The Salt of Life
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In The Salt of Life, Gianni (Gianni Di Gregorio) plays a middle-aged retiree who has become invisible to all distaff Romans, regardless of age or relation. He contends with an aristocratic, spendthrift mother (Valeria de Franciscis); a wife who is more patronizing friend than romantic partner; a daughter (played by Di Gregorio's daughter Teresa) with a slacker boyfriend whom Gianni unwillingly befriends; and a wild young neighbor who sees him merely as her dog walker. Watching his "codger" friends snare beautiful younger women on the sun-kissed cobblestones of Trastevere, Gianni… More
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Rotten Tomatoes Score: 83%

Critic Reviews from Rotten Tomatoes

"Italian film has done us another favor-it has sent us Gianni Di Gregorio again."
‑ Stanley Kauffmann, The New Republic
"Episodically structured and lethargically paced, the new film attempts to convince us that there's something incredibly charming about an old guy who makes a habit of ogling young women. Actually, the whole scenario is pretty creepy."
‑ Calvin Wilson, St. Louis Post-Dispatch
"Love and beautiful women are the fragrant themes of this charmer of a comedy in which director, writer and star Gianni Di Gregorio explores the reality and the dreams of a man stuck in a rut of everyday life."
‑ Louise Keller, Urban Cinefile
"By acknowledging that younger and older women might be wiser than he is, Di Gregorio takes what could have been a shallow excuse for self-pity and has managed to milk the setup for all the laughs it can generate."
‑ Dan Lybarger, KC Active
"Perhaps the sweetest movie ever made about a guy trying to cheat on his wife."
‑ Marc Mohan, Oregonian
"Italian writer/director/comedian Gianni Di Gregorio plays browbeaten family men brilliantly, and in this film he's given himself a fine showcase."
‑ Colin Covert, Minneapolis Star Tribune
"Though you can empathize with Gianni's loneliness, the lecherous buffoon is too much of a stock type to feel fresh. At times, the comedy is shamelessly broad."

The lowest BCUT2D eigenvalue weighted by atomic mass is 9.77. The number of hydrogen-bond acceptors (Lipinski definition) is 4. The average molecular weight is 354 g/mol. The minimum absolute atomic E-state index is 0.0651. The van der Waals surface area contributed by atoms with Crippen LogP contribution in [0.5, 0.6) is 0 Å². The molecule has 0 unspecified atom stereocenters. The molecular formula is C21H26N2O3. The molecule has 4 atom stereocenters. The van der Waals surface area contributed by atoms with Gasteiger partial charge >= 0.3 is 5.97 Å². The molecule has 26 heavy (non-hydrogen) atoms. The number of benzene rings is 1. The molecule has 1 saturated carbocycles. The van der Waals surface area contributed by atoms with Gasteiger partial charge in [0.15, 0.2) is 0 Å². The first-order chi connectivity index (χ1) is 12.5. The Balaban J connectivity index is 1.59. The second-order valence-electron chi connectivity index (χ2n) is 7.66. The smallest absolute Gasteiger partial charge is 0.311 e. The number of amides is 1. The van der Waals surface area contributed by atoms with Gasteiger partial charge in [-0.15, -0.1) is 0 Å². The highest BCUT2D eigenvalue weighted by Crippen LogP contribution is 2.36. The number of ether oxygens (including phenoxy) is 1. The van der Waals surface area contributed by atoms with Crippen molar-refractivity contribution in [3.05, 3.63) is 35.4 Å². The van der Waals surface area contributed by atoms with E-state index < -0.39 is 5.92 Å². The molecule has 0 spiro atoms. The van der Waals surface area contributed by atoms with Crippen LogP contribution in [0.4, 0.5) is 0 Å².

‑ Liam Lacey, Globe and Mail
"An extraordinary and universal Italian film about a 60-year-old man's mid-life crisis and the sapping of his spirit."
‑ Frederic and Mary Ann Brussat, Spirituality and Practice
"Di Gregorio has a low-key, unaffected charm that makes it remarkably easy to relate to his semi-autobiographical movies."
‑ Dan Lybarger, eFilmCritic.com
""Salt of Life" somehow takes what should be the leering thoughts of a dirty old man, and makes them poignant."
‑ Rob Thomas, Capital Times (Madison, WI)
"At times, the sad sights are enough to make a person hope the put-upon guy finds success. The problem is, as affable as Giovanni is, there's not much more to him."
‑ Stephanie Merry, Washington Post
""The Salt of Life" finds gentle comedy in the dilemma of a still warm-blooded if sexually marginalized fellow for whom kindness is second nature and lecherousness is alien."
‑ Tom Keogh, Seattle Times
"A sweet-natured, bittersweet little movie -- and I mean little -- about growing old."
‑ Ken Hanke, Mountain Xpress (Asheville, NC)
""Mid-August Lunch" is a livelier film, but its fans should check this one out."
‑ Chris Hewitt (St. Paul), St. Paul Pioneer Press
"So hyperbolic are his fantasies that it's clear that not only will they never come true, but they never were true to begin with. Seems to me that's a better place to begin than end."
‑ Marjorie Baumgarten, Austin Chronicle
More reviews for The Salt of Life on Rotten Tomatoes